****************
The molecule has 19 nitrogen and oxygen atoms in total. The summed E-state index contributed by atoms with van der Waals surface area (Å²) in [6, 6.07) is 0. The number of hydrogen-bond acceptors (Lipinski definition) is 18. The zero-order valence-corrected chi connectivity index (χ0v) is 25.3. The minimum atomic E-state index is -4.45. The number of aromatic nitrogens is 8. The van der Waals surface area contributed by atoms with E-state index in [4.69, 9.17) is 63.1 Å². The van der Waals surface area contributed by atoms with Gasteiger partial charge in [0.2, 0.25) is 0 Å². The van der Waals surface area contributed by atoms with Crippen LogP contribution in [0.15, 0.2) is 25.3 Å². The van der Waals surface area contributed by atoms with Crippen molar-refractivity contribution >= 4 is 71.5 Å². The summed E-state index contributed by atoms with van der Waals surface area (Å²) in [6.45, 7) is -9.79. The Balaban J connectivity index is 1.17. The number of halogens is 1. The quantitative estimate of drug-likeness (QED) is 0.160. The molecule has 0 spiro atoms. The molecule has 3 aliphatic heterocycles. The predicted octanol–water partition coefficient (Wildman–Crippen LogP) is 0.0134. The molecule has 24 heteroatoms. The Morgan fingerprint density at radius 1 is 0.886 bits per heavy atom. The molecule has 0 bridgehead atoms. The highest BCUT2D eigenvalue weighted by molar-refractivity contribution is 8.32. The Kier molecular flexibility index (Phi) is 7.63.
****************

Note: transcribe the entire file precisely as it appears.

The molecule has 19 nitrogen and oxygen atoms in total. The summed E-state index contributed by atoms with van der Waals surface area (Å²) in [6, 6.07) is 0. The number of hydrogen-bond acceptors (Lipinski definition) is 18. The zero-order valence-corrected chi connectivity index (χ0v) is 25.3. The minimum atomic E-state index is -4.45. The number of aromatic nitrogens is 8. The van der Waals surface area contributed by atoms with E-state index in [4.69, 9.17) is 63.1 Å². The van der Waals surface area contributed by atoms with Gasteiger partial charge in [0.2, 0.25) is 0 Å². The van der Waals surface area contributed by atoms with Crippen LogP contribution in [0.15, 0.2) is 25.3 Å². The van der Waals surface area contributed by atoms with Crippen molar-refractivity contribution >= 4 is 71.5 Å². The summed E-state index contributed by atoms with van der Waals surface area (Å²) in [6.45, 7) is -9.79. The Balaban J connectivity index is 1.17. The number of halogens is 1. The quantitative estimate of drug-likeness (QED) is 0.160. The molecule has 0 spiro atoms. The molecule has 3 aliphatic heterocycles. The predicted octanol–water partition coefficient (Wildman–Crippen LogP) is 0.0134. The molecule has 24 heteroatoms. The Morgan fingerprint density at radius 1 is 0.886 bits per heavy atom. The molecule has 0 bridgehead atoms. The highest BCUT2D eigenvalue weighted by molar-refractivity contribution is 8.32. The Kier molecular flexibility index (Phi) is 7.63.